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Op-ed: Gay Blood Donation Boycotts Can Also Be Dangerous

Op-ed: Gay Blood Donation Boycotts Can Also Be Dangerous


Just because gay men can't donate blood doesn't mean the entire supply has to dwindle to life-threatening levels.

The choices we make are not always easy. For a gay man like myself, the choice between expressing our love physically and remaining eligible blood donors can be among the most difficult.

However, not all are even aware that they are making this choice until they are donating blood at work to save a loved one’s life. Surprisingly few are aware of the 1983 U.S. Food and Drug Administration’s decision to ban all blood donations from men who have had sex with men (“MSM”) before they are denied from donating blood.

According to the American Red Cross, a single pint of donated blood can save up to three lives. Why must gay men choose between expressing what comes naturally to us or to trying to save the lives of others?    

The reason is the FDA’s fear of HIV entering stores of donor blood – a fear that has less and less basis as testing technology advances, as according to the FDA and Stanford Blood Center, all blood centers use the most advanced tests available to test for all kinds of blood-borne infections, HIV included.

So why must we choose? Given the FDA’s refusal to change this regulation multiple times despite the advances in HIV technology minimizing the risk of the virus entering donor blood stores, it simply seems like a new way to way to punish an act of love between two men.  That is why I began a petition to show the FDA that we deserve the right to donate blood.

This is my way of protesting this ban on gay blood donations. Unfortunately, several higher education institutions have tried to change their policies towards blood drives specifically because of the all-out ban on MSM blood donors. Because college blood drives are the major source of donated blood, protests alone could affect the nation’s blood supply. In just the past decade:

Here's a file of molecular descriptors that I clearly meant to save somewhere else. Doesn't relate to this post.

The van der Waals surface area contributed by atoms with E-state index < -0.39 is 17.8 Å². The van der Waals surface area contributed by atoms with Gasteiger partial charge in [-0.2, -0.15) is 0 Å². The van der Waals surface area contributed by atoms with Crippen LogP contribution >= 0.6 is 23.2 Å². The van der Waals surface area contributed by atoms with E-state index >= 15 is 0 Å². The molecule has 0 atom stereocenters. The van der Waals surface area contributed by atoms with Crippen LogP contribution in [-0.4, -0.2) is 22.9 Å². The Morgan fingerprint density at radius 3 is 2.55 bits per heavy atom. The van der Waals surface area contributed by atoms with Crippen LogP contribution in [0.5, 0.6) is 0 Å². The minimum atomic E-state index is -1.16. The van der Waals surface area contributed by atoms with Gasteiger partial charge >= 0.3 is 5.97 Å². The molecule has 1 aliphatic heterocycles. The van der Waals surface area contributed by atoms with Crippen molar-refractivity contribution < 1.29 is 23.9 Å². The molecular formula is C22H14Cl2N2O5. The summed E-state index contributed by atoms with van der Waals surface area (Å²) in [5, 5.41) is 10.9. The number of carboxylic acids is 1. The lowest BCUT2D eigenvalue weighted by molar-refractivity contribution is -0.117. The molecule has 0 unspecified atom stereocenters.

• Jan. 2006: Students at the University of Vermont organized a request that the university ban blood drives on campus, though the request was ultimately denied.
  • Mar. 2007: Iowa State University student organizations called their members to not donate at the university¹s annual blood drive, resulting in the loss of an estimated 500 pints of blood.
  • Jan. 2008: San Jose State University (SJSU) officially and publically stopped sponsoring blood drives. The Stanford Blood Center responded to this protest and stated that blood centers nationwide now routinely use two different tests for HIV detection.
  • Jun. 2008: Sonoma State University faculty senate attempted to ban blood drives at the university.
  • Oct. 2011: CUNY has been considering moving their blood drives off campus while still promoting them. This distance will likely affect the amount that gets donated in the end.  

The American Red Cross has stated that "[the s]ummer & winter [are] the most difficult times of the year for the Red Cross to recruit enough blood donors to meet the needs of patients." Maintaining the current FDA policy not only denies a potential new source of blood, but when people who are eligible to donate blood begin to protest by not donating blood, the policy begins to cause more harm than good. This is the wrong way to protest the gay blood donor ban the FDA has enforced for the past 30 years. Please do donate blood, and please sign a petition to change the current policy in a peaceful manner at


MICHAEL HERNANDEZ is currently a Master in Business Administration student at the University of Oklahoma. He is the originator of the petition to allow gay men the right to donate blood on

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